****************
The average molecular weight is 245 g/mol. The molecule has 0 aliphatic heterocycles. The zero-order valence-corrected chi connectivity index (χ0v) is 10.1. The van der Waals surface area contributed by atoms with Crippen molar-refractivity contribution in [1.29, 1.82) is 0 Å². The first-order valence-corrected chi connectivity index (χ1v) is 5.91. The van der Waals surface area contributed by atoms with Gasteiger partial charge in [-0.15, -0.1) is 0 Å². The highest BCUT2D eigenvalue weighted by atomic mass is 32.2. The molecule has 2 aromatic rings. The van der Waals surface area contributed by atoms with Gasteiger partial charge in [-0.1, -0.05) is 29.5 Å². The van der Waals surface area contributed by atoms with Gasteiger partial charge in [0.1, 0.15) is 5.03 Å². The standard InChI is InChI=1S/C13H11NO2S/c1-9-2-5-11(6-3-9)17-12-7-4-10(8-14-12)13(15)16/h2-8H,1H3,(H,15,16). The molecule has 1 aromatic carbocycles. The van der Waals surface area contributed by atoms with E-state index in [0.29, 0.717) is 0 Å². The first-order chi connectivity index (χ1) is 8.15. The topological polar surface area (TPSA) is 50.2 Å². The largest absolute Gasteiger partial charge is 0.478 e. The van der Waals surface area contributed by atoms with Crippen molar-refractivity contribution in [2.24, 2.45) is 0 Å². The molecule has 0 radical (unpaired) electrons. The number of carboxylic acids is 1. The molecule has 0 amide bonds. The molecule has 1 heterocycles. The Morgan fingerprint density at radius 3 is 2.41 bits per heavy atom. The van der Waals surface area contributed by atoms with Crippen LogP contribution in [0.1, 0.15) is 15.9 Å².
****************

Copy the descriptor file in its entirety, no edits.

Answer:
The average molecular weight is 245 g/mol. The molecule has 0 aliphatic heterocycles. The zero-order valence-corrected chi connectivity index (χ0v) is 10.1. The van der Waals surface area contributed by atoms with Crippen molar-refractivity contribution in [1.29, 1.82) is 0 Å². The first-order valence-corrected chi connectivity index (χ1v) is 5.91. The van der Waals surface area contributed by atoms with Gasteiger partial charge in [-0.15, -0.1) is 0 Å². The highest BCUT2D eigenvalue weighted by atomic mass is 32.2. The molecule has 2 aromatic rings. The van der Waals surface area contributed by atoms with Gasteiger partial charge in [-0.1, -0.05) is 29.5 Å². The van der Waals surface area contributed by atoms with Gasteiger partial charge in [0.1, 0.15) is 5.03 Å². The standard InChI is InChI=1S/C13H11NO2S/c1-9-2-5-11(6-3-9)17-12-7-4-10(8-14-12)13(15)16/h2-8H,1H3,(H,15,16). The molecule has 1 aromatic carbocycles. The van der Waals surface area contributed by atoms with E-state index in [0.29, 0.717) is 0 Å². The first-order chi connectivity index (χ1) is 8.15. The topological polar surface area (TPSA) is 50.2 Å². The largest absolute Gasteiger partial charge is 0.478 e. The van der Waals surface area contributed by atoms with Crippen molar-refractivity contribution in [2.24, 2.45) is 0 Å². The molecule has 0 radical (unpaired) electrons. The number of carboxylic acids is 1. The molecule has 0 amide bonds. The molecule has 1 heterocycles. The Morgan fingerprint density at radius 3 is 2.41 bits per heavy atom. The van der Waals surface area contributed by atoms with Crippen LogP contribution in [0.1, 0.15) is 15.9 Å².